Things I Saw at the Student Organization Fair

Before I forget, again, two new flags have popped up this week so bine ai venit to Romania and a warm and sunny welcome to Barbados.

Another lame post for today; I haven’t finished any books recently and for some reason I didn’t think of any stories worth telling today. In fact I didn’t think much about anything today. Also, I woke up at noon and barely did anything but for some reason am exhausted.

The only real bright spot in my day was the student organization fair. After going to the gym, I decided to stop by to see if I could help out at the APO table for a little while. This past fall, I went to the fair and it was so packed with people you could barely breathe. This semester, there was quite a fair amount of breathing room. It wasn’t hard to navigate and was more fun than the craziness of last fall.

So here’s a rundown of my thoughts on the fair.

  1. So. Much. Candy. It’s a shame there wasn’t a Student Dentistry Group there, because they could’ve had quite the field day. Every table was overflowing with candy. My sweet tooth knows no bounds, but I controlled it pretty well, only consuming some Laffy Taffys, some Airheads, and some chocolate. Lollipops seemed to be the trendy thing this semester. I have to say, I’ve never been a huge lollipop fan. Too sticky for my taste, and the jagged edges when they break off in your mouth are quite unpleasant. If I wanted to eat broken glass, I would find some.
  2. The more extreme the group, the more militant their marketing strategies. Of all the groups, the only one that actually accosted me – as in, started talking to me without me even initiating or permitting contact – was the political one about how Obama is messing up this country. The College Democrats and Republicans on either side spoke to me as well, but thrusting a book in someone’s face while asking him/her a really loaded question is clearly not the way to gain friends and influence, people.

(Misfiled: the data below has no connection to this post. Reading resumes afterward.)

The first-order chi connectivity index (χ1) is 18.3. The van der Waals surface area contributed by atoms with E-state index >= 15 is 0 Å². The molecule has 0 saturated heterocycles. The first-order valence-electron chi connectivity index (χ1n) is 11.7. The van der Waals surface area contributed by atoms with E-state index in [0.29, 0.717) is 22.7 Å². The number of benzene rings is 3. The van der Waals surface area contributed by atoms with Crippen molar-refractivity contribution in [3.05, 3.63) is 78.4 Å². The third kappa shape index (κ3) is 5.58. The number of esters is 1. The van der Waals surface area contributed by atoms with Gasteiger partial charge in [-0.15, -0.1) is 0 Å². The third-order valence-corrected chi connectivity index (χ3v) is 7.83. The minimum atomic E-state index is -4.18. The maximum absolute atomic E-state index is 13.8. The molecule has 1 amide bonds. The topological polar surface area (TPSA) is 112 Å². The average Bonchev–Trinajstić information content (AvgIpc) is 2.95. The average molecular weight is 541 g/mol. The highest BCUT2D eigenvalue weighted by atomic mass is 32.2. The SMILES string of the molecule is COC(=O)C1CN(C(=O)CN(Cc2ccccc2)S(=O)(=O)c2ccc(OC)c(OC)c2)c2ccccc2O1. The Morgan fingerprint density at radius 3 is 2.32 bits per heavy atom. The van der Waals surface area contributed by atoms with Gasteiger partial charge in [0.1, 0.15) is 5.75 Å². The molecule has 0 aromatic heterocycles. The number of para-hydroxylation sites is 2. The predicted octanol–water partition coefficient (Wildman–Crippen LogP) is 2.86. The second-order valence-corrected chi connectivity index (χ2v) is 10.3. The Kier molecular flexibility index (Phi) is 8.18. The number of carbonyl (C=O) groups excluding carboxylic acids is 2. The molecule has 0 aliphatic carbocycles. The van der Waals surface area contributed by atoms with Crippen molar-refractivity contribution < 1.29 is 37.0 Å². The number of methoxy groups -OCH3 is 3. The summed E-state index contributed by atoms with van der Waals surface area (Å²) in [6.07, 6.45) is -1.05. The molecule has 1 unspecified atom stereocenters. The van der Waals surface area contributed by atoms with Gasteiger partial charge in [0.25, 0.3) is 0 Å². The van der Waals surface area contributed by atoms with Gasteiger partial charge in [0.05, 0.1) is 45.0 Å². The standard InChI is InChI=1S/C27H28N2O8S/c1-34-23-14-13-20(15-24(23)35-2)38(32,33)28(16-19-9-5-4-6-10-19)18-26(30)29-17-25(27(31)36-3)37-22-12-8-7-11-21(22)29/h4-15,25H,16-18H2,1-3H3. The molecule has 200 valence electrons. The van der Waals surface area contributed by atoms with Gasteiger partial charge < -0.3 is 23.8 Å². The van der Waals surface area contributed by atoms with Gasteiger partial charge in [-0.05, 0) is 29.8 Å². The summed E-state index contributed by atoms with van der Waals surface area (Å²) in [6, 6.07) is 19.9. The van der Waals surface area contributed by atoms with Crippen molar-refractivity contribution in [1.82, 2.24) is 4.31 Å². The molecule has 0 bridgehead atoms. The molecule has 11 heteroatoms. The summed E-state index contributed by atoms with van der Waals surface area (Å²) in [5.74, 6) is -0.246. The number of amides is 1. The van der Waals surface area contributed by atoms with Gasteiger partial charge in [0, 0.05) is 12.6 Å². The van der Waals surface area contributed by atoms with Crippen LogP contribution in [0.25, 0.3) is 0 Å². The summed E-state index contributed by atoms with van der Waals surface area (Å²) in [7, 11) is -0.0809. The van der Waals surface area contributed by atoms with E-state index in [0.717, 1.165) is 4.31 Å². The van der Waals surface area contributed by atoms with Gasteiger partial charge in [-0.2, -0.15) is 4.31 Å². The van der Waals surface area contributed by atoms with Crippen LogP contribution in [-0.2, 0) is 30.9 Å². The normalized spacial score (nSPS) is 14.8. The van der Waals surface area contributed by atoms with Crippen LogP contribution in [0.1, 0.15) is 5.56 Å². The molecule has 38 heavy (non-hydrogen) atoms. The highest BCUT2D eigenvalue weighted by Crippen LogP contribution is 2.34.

3. People are either super-involved, or just come for the free stuff and breeze right past everyone. There were some people that I saw (friends of mine) at different booths on different floors, and those are the ones who seem to devote their lives to the groups that they’re involved with. I didn’t see anyone I knew walking around just talking, nor did I see anyone I knew manning just one table. Yes, it’s a Thursday, and it’s cold, but for goodness sake, UW students, put down the beer and come to this event so the desperate ones are less predatory towards the innocent.
  4. Approach = everything. After I settled down at the APO table, I developed what I thought was a good attention-getting strategy. Rather than just stand there and watch people pass or yell, I held out a single flier and just asked people how they were. After they stopped, I told them more about APO or passed them to another brother while I looked for another person. I think it worked because we did draw a crowd at one point, and we didn’t even have a whole lot of free stuff.
  5. It’s always fun to pretend to be a student. Technically, I still am, but something like this is not geared towards the graduate student. But if you look young and dress young, it’s funny seeing the reactions when you tell people who you really are, or let them believe you’re a student so they don’t give you a hard time when you really want that cool pen.

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